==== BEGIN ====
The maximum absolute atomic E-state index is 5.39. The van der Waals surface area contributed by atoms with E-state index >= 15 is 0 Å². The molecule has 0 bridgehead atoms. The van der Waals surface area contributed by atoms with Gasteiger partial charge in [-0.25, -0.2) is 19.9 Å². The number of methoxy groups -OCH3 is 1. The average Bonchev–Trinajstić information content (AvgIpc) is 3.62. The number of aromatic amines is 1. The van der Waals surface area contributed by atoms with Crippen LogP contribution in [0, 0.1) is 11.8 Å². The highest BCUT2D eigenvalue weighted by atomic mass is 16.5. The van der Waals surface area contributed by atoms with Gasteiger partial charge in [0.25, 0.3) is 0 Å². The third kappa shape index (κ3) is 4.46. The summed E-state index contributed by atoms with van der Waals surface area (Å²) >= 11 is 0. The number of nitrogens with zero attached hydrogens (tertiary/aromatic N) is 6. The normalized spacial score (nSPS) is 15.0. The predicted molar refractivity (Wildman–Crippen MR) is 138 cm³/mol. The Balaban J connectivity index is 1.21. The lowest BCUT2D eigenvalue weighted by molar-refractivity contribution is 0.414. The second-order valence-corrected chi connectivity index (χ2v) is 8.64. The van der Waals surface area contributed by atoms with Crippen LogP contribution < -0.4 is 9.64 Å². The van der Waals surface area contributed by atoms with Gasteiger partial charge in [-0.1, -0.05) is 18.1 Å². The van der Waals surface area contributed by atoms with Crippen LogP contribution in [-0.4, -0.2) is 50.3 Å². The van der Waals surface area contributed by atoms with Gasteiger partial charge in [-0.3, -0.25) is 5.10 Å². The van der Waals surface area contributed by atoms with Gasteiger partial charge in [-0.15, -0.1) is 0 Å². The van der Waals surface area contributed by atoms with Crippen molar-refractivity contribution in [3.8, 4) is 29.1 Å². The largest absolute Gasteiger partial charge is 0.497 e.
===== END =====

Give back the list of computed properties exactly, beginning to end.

The maximum absolute atomic E-state index is 5.39. The van der Waals surface area contributed by atoms with E-state index >= 15 is 0 Å². The molecule has 0 bridgehead atoms. The van der Waals surface area contributed by atoms with Gasteiger partial charge in [-0.25, -0.2) is 19.9 Å². The number of methoxy groups -OCH3 is 1. The average Bonchev–Trinajstić information content (AvgIpc) is 3.62. The number of aromatic amines is 1. The van der Waals surface area contributed by atoms with Crippen LogP contribution in [0, 0.1) is 11.8 Å². The highest BCUT2D eigenvalue weighted by atomic mass is 16.5. The van der Waals surface area contributed by atoms with Gasteiger partial charge in [0.25, 0.3) is 0 Å². The third kappa shape index (κ3) is 4.46. The summed E-state index contributed by atoms with van der Waals surface area (Å²) >= 11 is 0. The number of nitrogens with zero attached hydrogens (tertiary/aromatic N) is 6. The normalized spacial score (nSPS) is 15.0. The predicted molar refractivity (Wildman–Crippen MR) is 138 cm³/mol. The Balaban J connectivity index is 1.21. The lowest BCUT2D eigenvalue weighted by molar-refractivity contribution is 0.414. The second-order valence-corrected chi connectivity index (χ2v) is 8.64. The van der Waals surface area contributed by atoms with Crippen LogP contribution < -0.4 is 9.64 Å². The van der Waals surface area contributed by atoms with Gasteiger partial charge in [-0.1, -0.05) is 18.1 Å². The van der Waals surface area contributed by atoms with Crippen LogP contribution in [-0.4, -0.2) is 50.3 Å². The van der Waals surface area contributed by atoms with Gasteiger partial charge in [-0.3, -0.25) is 5.10 Å². The van der Waals surface area contributed by atoms with Gasteiger partial charge in [-0.15, -0.1) is 0 Å². The van der Waals surface area contributed by atoms with Crippen molar-refractivity contribution in [3.8, 4) is 29.1 Å². The largest absolute Gasteiger partial charge is 0.497 e.